Tag Archives: obituary

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Mourning 32BJ SEIU President Héctor Figueroa

It is with great sadness that we note the untimely passing on Thursday, July 11th of Héctor Figueroa, President of 32BJ SEIU and long-time member of the Murphy Institute and SLU Advisory Boards.

Héctor was a great labor leader and political powerhouse. His belief in the right of workers to determine their own destiny and to enjoy the benefits of unionization led him to wage numerous successful campaigns that brought better pay, benefits, and working conditions to thousands of women and men. He was a progressive leader with a broad vision of labor and its role in the larger struggle for social justice. He was a champion of racial, social, and economic equality. His work in defense of immigrants’ rights was outstanding, as were his efforts to expand voting rights. Continue reading Mourning 32BJ SEIU President Héctor Figueroa

Remembering Sister Ida Torres

Sister Ida Torres — labor leader, beloved community member, mentor and friend — passed away over the weekend. Leaving behind a community that both grieves her loss and celebrates her life, Sister Ida was one of the founding members of the NE Summer School for Women in Unions and Worker Organizations and an impactful leader whose presence can be felt across the labor movement.

In 2011, Sister Ida was honored with the Clara Lemlich Award for Social Activism. From the Labor Arts website:

Ida Torres Ida Ines Berrocal-Torres was born and raised in New York City, into a union family. She learned about the importance of the labor movement at the dinner table, through the words of her father, a co-founder of the Maritime Workers union, and her mother, a “Shop Chair Lady” at the ILGWU. Her union activism took her to the United Office and Professional Workers of America, where she started as a telephone operator.

Torres’ career in the labor movement continued as she became a finance clerical employee at District 65, and in 1954, office manager at RWDSU Local 3 United Storeworkers, the union representing Bloomingdale’s department store workers. In 1965, the 4,000 Bloomingdale’s workers in New York City went on strike, and Torres became actively involved in the fight for justice at the department store. After the 15-day strike ended, Local 3 members rallied around her. She rose through the ranks, becoming a vice president in 1977, secretary-treasurer in 1984, and finally, president in 1998, an office she held until her retirement. Continue reading Remembering Sister Ida Torres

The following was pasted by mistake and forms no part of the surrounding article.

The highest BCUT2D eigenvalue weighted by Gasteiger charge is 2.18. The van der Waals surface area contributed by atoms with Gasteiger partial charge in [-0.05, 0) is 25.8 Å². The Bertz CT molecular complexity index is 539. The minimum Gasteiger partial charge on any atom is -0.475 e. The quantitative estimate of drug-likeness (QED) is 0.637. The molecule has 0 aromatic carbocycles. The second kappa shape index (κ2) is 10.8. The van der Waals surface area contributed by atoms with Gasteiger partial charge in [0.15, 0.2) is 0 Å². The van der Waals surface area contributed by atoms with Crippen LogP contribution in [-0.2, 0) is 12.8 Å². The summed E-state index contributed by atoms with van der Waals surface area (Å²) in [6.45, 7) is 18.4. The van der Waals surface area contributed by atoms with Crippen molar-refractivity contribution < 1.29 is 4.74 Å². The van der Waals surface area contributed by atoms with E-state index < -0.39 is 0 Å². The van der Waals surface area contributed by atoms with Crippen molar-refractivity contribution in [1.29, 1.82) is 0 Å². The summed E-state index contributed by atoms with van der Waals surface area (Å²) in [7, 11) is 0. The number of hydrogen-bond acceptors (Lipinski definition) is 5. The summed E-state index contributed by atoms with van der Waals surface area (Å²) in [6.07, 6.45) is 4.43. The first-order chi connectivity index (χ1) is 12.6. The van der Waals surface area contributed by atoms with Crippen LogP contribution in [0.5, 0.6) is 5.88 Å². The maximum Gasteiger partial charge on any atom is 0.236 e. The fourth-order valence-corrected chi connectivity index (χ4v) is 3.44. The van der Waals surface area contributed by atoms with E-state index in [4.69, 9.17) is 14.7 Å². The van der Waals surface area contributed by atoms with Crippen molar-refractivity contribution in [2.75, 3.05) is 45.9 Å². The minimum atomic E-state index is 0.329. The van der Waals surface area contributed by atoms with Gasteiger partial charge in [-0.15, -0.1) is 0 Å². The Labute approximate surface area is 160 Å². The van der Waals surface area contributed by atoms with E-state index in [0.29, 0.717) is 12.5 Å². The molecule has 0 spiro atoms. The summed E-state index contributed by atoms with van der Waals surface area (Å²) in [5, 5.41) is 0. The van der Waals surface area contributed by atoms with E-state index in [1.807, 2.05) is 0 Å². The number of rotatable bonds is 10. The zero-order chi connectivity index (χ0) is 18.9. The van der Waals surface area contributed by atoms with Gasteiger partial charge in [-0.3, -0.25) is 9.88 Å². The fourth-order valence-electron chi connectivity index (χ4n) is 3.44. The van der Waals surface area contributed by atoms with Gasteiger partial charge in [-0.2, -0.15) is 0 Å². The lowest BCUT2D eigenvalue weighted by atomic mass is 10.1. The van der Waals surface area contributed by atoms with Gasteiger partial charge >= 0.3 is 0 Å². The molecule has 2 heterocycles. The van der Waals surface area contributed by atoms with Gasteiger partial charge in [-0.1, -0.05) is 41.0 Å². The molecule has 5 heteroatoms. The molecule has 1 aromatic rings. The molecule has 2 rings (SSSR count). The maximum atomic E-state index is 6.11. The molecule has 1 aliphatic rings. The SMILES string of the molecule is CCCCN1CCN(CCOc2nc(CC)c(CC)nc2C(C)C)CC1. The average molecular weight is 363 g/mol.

Remembering Rosalyn Baxandall (1939-2015)

[10/19/15: Murphy Prof. Ruth Milkman wrote a short piece commemorating Rosalyn Baxandall’s life for Jacobin Magazine. Check it out here. – Ed.]

Professor Rosalyn Baxandall died Tuesday evening. Following her retirement from SUNY Old Westbury, the Murphy Institute was very fortunate to have Ros come teach labor history. Ros was a pathbreaking feminist scholar whose activism and writing brought women into labor history and women’s work into focus for scholars across the disciplines. All of us who care about social history, labor, feminism and the role of struggle and movements in shaping the direction of our society and our studies are indebted to Ros, for her example as well as her contributions to our fields.